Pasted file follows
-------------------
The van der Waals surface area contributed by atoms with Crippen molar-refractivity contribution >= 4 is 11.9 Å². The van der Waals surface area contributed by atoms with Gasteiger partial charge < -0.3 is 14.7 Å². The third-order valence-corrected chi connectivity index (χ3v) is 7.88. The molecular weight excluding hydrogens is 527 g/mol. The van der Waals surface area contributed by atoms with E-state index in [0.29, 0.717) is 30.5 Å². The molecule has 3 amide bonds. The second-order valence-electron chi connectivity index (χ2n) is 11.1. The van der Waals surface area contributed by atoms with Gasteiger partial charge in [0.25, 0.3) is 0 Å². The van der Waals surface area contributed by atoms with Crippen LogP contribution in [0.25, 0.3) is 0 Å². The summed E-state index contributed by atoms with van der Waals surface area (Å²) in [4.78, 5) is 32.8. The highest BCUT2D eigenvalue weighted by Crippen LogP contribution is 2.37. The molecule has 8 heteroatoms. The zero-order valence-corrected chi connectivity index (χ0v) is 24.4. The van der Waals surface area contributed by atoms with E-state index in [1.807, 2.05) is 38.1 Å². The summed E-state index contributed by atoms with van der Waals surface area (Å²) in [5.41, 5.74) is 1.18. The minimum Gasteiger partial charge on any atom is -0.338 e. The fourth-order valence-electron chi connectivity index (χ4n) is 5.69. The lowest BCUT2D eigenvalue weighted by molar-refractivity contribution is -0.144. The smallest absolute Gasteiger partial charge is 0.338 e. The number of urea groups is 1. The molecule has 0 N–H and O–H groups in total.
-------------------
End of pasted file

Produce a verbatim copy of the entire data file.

The van der Waals surface area contributed by atoms with Crippen molar-refractivity contribution >= 4 is 11.9 Å². The van der Waals surface area contributed by atoms with Gasteiger partial charge < -0.3 is 14.7 Å². The third-order valence-corrected chi connectivity index (χ3v) is 7.88. The molecular weight excluding hydrogens is 527 g/mol. The van der Waals surface area contributed by atoms with E-state index in [0.29, 0.717) is 30.5 Å². The molecule has 3 amide bonds. The second-order valence-electron chi connectivity index (χ2n) is 11.1. The van der Waals surface area contributed by atoms with Gasteiger partial charge in [0.25, 0.3) is 0 Å². The van der Waals surface area contributed by atoms with Crippen LogP contribution in [0.25, 0.3) is 0 Å². The summed E-state index contributed by atoms with van der Waals surface area (Å²) in [4.78, 5) is 32.8. The highest BCUT2D eigenvalue weighted by Crippen LogP contribution is 2.37. The molecule has 8 heteroatoms. The zero-order valence-corrected chi connectivity index (χ0v) is 24.4. The van der Waals surface area contributed by atoms with E-state index in [1.807, 2.05) is 38.1 Å². The summed E-state index contributed by atoms with van der Waals surface area (Å²) in [5.41, 5.74) is 1.18. The minimum Gasteiger partial charge on any atom is -0.338 e. The fourth-order valence-electron chi connectivity index (χ4n) is 5.69. The lowest BCUT2D eigenvalue weighted by molar-refractivity contribution is -0.144. The smallest absolute Gasteiger partial charge is 0.338 e. The number of urea groups is 1. The molecule has 0 N–H and O–H groups in total.